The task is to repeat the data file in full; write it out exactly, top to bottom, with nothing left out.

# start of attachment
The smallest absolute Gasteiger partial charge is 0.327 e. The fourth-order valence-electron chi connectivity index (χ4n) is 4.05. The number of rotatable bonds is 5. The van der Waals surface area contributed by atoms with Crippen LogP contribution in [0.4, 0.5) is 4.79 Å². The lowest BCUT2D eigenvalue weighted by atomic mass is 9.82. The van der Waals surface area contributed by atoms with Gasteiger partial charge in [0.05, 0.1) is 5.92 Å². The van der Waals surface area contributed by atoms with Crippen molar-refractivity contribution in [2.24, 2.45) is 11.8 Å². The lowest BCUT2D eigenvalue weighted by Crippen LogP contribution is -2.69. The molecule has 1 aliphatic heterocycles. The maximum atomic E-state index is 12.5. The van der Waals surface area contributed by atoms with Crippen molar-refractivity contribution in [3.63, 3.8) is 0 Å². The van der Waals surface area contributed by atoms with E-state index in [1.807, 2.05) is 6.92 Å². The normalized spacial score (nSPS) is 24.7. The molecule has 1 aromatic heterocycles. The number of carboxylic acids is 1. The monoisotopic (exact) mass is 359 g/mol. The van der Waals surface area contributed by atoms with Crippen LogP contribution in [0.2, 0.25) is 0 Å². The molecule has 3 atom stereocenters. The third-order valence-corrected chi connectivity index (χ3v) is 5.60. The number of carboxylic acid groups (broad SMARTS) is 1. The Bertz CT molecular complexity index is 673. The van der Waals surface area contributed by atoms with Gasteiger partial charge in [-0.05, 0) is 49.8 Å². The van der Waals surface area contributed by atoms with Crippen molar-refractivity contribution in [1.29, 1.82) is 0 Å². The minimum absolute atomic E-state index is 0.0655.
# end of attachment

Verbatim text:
The smallest absolute Gasteiger partial charge is 0.327 e. The fourth-order valence-electron chi connectivity index (χ4n) is 4.05. The number of rotatable bonds is 5. The van der Waals surface area contributed by atoms with Crippen LogP contribution in [0.4, 0.5) is 4.79 Å². The lowest BCUT2D eigenvalue weighted by atomic mass is 9.82. The van der Waals surface area contributed by atoms with Gasteiger partial charge in [0.05, 0.1) is 5.92 Å². The van der Waals surface area contributed by atoms with Crippen molar-refractivity contribution in [2.24, 2.45) is 11.8 Å². The lowest BCUT2D eigenvalue weighted by Crippen LogP contribution is -2.69. The molecule has 1 aliphatic heterocycles. The maximum atomic E-state index is 12.5. The van der Waals surface area contributed by atoms with Crippen molar-refractivity contribution in [3.63, 3.8) is 0 Å². The van der Waals surface area contributed by atoms with E-state index in [1.807, 2.05) is 6.92 Å². The normalized spacial score (nSPS) is 24.7. The molecule has 1 aromatic heterocycles. The number of carboxylic acids is 1. The monoisotopic (exact) mass is 359 g/mol. The van der Waals surface area contributed by atoms with Crippen LogP contribution in [0.2, 0.25) is 0 Å². The molecule has 3 atom stereocenters. The third-order valence-corrected chi connectivity index (χ3v) is 5.60. The number of carboxylic acid groups (broad SMARTS) is 1. The Bertz CT molecular complexity index is 673. The van der Waals surface area contributed by atoms with Gasteiger partial charge in [-0.05, 0) is 49.8 Å². The van der Waals surface area contributed by atoms with Crippen molar-refractivity contribution in [1.29, 1.82) is 0 Å². The minimum absolute atomic E-state index is 0.0655.